The word "polarized" is something we've seen everywhere in the world of eyewear. Often, it means a pair of sunglasses is more expensive than its non-polarized counterpart. But what does "polarized" actually mean? And what are the benefits of having a pair of polarized vs non-polarized sunglasses?
Let's start with the basics: polarized eyewear has special lenses designed to reduce glare from reflective or bright surfaces. Polarized sunglasses are designed to filter out ambient light and counteract glare from reflective surfaces. Non-polarized lenses offer protection from light but do not have the filter built in to cancel out bright surface glare.
The lenses of polarized sunglasses are coated with a thin chemical film. This film eliminates much of the harsh, brilliant light that's reflected off water or highway surfaces on sunny days. Equipped with a pair of polarized sunglasses, wearers can see beneath the water's surface or through sunlit windows. Standard, non-polarized sunglasses, by contrast, reduce the intensity of bright or shimmering reflections.
Reflective surfaces such as flat water, glass, snow, or smooth hardtops polarize natural sunlight, concentrating waves in a single horizontal direction. This causes excessive dazzle, straining the eyes. The molecules coating polarized sunglasses are usually arranged vertically, like blinds on a window, blocking out the piercing slices of horizontal light. These molecular ''blinds'' let normal concentrations of the light pass but block out the intense concentrations of reflected light.
Non-polarized lenses treat all sunlight equally and reduce the overall intensity. This offers protection for the eyes but will not tackle shimmer and sparkle if you're around water, snow, or glass. Polarized sunglasses also filter ambient light but go further by cancelling out bright reflected light. This advanced performance can allow:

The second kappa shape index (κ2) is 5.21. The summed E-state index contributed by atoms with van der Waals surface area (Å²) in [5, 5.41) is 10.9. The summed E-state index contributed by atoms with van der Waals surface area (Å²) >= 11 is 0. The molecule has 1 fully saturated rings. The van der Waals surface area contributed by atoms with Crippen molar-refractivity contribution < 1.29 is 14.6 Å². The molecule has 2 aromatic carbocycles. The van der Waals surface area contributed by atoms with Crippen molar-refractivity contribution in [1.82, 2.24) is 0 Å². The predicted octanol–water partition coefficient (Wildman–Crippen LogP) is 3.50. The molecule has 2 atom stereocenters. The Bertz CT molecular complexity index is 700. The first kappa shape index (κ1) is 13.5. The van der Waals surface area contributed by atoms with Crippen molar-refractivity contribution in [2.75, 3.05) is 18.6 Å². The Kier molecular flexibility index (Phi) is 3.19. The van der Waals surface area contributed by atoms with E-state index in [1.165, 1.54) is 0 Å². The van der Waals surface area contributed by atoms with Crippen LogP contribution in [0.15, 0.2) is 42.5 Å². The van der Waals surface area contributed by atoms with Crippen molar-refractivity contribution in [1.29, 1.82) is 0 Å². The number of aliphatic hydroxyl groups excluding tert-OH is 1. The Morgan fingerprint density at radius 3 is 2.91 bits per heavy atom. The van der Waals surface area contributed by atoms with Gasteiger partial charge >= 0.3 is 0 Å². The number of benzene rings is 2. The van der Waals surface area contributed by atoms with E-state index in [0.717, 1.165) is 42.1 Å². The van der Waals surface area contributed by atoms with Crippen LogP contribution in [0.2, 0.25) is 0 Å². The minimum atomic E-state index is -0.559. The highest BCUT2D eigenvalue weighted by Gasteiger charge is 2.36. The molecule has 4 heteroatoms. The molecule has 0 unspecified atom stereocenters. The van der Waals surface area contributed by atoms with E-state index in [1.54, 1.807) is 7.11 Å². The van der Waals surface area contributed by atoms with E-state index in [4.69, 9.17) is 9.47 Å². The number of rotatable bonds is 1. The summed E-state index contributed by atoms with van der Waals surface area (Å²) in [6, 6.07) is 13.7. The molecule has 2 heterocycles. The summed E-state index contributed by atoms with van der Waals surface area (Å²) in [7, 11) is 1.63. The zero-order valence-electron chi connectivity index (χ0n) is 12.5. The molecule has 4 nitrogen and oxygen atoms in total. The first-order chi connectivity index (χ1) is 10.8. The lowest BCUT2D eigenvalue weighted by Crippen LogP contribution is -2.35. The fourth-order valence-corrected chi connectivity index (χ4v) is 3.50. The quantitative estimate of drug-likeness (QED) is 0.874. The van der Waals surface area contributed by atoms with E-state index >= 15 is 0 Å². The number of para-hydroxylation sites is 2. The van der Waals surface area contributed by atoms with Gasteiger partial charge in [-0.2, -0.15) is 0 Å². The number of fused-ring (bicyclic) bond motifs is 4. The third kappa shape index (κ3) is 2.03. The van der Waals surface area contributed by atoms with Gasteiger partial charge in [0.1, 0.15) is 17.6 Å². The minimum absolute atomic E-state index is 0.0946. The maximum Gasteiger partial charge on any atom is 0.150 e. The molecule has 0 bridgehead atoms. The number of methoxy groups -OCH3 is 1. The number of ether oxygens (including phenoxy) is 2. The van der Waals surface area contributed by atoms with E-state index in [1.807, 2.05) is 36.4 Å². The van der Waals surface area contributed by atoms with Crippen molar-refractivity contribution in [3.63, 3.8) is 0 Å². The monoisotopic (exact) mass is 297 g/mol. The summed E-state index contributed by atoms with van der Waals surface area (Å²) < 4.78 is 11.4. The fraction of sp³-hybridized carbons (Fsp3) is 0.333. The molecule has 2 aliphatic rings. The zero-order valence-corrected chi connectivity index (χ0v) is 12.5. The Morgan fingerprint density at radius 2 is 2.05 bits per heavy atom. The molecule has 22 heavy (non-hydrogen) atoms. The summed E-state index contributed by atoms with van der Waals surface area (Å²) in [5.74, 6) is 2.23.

Anglers to see beneath the surface of a lake or river.
Boaters to ''read'' the texture of waves more clearly.
Drivers to focus unhindered on the road ahead.
Beach-goers to pick out the colours, contours, and contrasts of the sand and water better.
Both types of lenses make for more eye comfort on a sunny day, but polarized lenses actively counter the incapacitating effects of bright sunlight.
Polarized and non-polarized lenses look the same, which is one of the reasons why you should always test sunglasses labelled as ''polarized.'' To do so, look through the lenses at a reflective surface then turn the lenses 90 degrees. If the lenses are genuinely polarized, the bright reflection will appear.
Alternatively, hold the lenses in front of a backlit LED screen and rotate. This time, the screen will become darker for polarized lenses, whereas non-polarized lenses will reveal no change.
Many people notice the biggest difference between polarized and non-polarized sunglasses when they are outdoors.
The special coating in polarized lenses is highly anti-reflective, working around the clock to reduce reflections, haze and glare.
At the right angle, looking at a lake or ocean through polarized sunglasses will allow you to see past most surface reflections and through to the water below. Polarized lenses make them one of the best sunglasses for fishing and boating activities.
Their anti-glare properties are also great for scenic viewing and nature hikes all around; the coating increases contrast during the day and often makes the sky appear a deeper blue.
Polarized lenses' anti-glare and increased contrast traits also can help people who suffer from light sensitivity, although the benefit can vary depending on the strength or darkness of the lens.
Polarized lenses will tackle the discomfort caused by intense light sources; they perform the same as non-polarized lenses when it comes to filtering out harmful UV light. If your lifestyle regularly takes you outdoors, polarized and non-polarized sunglasses will give you essential UV protection. If you need the extra ability to see colours or contours accurately, however, polarized lenses will help.